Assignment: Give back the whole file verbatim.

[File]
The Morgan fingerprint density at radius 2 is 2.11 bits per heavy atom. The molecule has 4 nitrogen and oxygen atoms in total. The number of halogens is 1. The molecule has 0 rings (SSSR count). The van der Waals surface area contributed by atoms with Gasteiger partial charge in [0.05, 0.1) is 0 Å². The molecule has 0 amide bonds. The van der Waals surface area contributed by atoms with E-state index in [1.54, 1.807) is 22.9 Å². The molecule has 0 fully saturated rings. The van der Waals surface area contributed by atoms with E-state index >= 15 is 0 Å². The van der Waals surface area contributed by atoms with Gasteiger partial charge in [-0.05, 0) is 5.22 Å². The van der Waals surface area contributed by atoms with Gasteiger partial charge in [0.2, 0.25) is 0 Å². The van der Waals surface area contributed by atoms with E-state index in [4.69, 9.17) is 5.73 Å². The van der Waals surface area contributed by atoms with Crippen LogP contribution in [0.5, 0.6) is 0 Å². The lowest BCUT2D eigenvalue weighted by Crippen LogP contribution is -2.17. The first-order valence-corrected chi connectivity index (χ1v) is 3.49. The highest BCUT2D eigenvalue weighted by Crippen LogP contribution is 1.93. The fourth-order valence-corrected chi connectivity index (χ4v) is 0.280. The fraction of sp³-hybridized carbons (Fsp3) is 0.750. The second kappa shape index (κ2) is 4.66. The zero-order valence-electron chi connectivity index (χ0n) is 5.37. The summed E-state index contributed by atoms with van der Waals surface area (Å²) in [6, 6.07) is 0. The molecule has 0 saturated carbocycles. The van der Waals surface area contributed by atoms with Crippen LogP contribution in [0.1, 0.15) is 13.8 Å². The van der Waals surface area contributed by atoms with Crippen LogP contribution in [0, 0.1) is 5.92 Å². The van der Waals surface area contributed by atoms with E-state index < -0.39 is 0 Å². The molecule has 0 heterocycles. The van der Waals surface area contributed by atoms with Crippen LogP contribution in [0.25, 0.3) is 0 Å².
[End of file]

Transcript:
The Morgan fingerprint density at radius 2 is 2.11 bits per heavy atom. The molecule has 4 nitrogen and oxygen atoms in total. The number of halogens is 1. The molecule has 0 rings (SSSR count). The van der Waals surface area contributed by atoms with Gasteiger partial charge in [0.05, 0.1) is 0 Å². The molecule has 0 amide bonds. The van der Waals surface area contributed by atoms with E-state index in [1.54, 1.807) is 22.9 Å². The molecule has 0 fully saturated rings. The van der Waals surface area contributed by atoms with E-state index >= 15 is 0 Å². The van der Waals surface area contributed by atoms with Gasteiger partial charge in [-0.05, 0) is 5.22 Å². The van der Waals surface area contributed by atoms with Gasteiger partial charge in [0.2, 0.25) is 0 Å². The van der Waals surface area contributed by atoms with E-state index in [4.69, 9.17) is 5.73 Å². The van der Waals surface area contributed by atoms with Crippen LogP contribution in [0.5, 0.6) is 0 Å². The lowest BCUT2D eigenvalue weighted by Crippen LogP contribution is -2.17. The first-order valence-corrected chi connectivity index (χ1v) is 3.49. The highest BCUT2D eigenvalue weighted by Crippen LogP contribution is 1.93. The fourth-order valence-corrected chi connectivity index (χ4v) is 0.280. The fraction of sp³-hybridized carbons (Fsp3) is 0.750. The second kappa shape index (κ2) is 4.66. The zero-order valence-electron chi connectivity index (χ0n) is 5.37. The summed E-state index contributed by atoms with van der Waals surface area (Å²) in [6, 6.07) is 0. The molecule has 0 saturated carbocycles. The van der Waals surface area contributed by atoms with Crippen LogP contribution in [0.1, 0.15) is 13.8 Å². The van der Waals surface area contributed by atoms with Crippen LogP contribution in [0, 0.1) is 5.92 Å². The van der Waals surface area contributed by atoms with E-state index < -0.39 is 0 Å². The molecule has 0 heterocycles. The van der Waals surface area contributed by atoms with Crippen LogP contribution in [0.25, 0.3) is 0 Å².